Songwriter Lera Lynn on Duets Album ‘Plays Well With Others,’ Stylistic Evolution
Lera Lynn has a classic quandary on her hands at the moment: she can’t actually perform her latest album while she’s on tour. Plays Well With Others, released in June, paired Lynn with a wide assortment of duet partners, including John Paul White (who produced the album at his studio in Muscle Shoals, Alabama), Nicole Atkins, Rodney Crowell and more. Aside from having one of her band members handle the other vocal parts on a couple songs, it would be difficult to cover the entire range of what appears on the album.
“I knew when I was making the record [that] I can’t really tour this record. I can’t afford to take all those people on the road, ” she says, easing into the day at an East Nashville coffee shop shortly before she’s set to return to the road.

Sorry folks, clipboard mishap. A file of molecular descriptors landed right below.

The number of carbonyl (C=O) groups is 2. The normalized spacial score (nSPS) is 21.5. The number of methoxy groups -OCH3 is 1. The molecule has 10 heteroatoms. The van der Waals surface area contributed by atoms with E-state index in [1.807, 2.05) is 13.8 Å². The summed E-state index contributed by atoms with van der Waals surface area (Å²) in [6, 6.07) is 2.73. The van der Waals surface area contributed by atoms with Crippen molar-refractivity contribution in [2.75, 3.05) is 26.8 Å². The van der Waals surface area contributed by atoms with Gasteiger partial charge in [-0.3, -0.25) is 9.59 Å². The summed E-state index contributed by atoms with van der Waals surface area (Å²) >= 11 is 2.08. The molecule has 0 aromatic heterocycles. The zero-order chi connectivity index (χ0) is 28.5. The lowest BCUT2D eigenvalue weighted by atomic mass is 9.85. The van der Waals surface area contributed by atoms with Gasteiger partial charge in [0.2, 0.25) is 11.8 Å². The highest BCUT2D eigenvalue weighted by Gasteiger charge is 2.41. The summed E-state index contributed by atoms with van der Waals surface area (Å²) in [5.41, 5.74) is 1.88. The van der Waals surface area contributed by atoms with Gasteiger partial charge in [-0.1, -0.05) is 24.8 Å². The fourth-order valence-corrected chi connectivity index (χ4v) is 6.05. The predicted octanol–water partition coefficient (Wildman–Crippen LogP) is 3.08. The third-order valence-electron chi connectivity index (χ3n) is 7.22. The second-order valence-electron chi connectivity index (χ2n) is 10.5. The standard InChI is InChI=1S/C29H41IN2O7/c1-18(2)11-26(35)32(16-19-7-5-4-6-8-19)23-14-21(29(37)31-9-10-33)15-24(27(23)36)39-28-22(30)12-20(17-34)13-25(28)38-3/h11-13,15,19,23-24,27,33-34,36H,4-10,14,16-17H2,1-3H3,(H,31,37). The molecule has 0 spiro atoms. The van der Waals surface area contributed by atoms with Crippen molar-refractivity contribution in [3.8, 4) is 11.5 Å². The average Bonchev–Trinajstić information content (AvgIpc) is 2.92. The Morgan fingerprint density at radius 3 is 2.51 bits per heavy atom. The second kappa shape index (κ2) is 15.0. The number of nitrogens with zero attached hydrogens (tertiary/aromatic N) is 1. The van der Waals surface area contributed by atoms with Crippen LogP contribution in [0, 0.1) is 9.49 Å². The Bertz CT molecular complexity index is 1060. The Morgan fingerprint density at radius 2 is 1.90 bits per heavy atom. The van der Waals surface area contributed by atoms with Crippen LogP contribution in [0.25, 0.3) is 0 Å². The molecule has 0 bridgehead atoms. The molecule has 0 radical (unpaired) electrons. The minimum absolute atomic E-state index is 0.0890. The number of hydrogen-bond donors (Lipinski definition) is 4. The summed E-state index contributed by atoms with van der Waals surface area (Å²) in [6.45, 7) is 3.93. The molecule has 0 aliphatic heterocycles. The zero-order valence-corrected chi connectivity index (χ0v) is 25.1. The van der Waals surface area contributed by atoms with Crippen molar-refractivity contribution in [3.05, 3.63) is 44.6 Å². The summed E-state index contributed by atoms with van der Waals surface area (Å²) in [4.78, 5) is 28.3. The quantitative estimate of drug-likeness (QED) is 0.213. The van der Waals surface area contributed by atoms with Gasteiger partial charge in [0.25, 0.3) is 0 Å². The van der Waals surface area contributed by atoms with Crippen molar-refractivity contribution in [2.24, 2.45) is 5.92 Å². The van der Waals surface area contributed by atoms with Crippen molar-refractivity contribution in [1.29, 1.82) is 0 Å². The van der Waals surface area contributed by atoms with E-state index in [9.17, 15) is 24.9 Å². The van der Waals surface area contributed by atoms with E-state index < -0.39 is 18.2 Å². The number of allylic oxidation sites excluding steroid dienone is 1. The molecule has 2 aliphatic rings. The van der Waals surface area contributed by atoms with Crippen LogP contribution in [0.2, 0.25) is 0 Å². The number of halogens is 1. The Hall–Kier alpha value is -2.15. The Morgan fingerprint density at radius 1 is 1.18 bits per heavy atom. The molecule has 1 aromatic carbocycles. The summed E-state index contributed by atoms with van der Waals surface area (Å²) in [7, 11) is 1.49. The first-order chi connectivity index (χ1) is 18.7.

Still, Lynn shouldn’t have any shortage of material for her shows, with a series of contrasting solo releases and singles stretching back to her debut, 2011’s Have You Met Lera Lynn. That album showcased her as a vocalist fluent in classic sounds but with a modern perspective. It also set her up as a potential new star in Americana, though her output in the last seven years has allowed her to dodge easy classification. The Avenues, released in 2014, tempered her folkier tendencies with otherworldly, gauzy textures, while 2016’s Resistor played it more straightforward with shades of angular indie rock. In between, she had a breakout moment on Season 2 of HBO’s True Detective, playing a haunting (and haunted) bar musician in several scenes and writing a handful of impossibly dark songs for the show.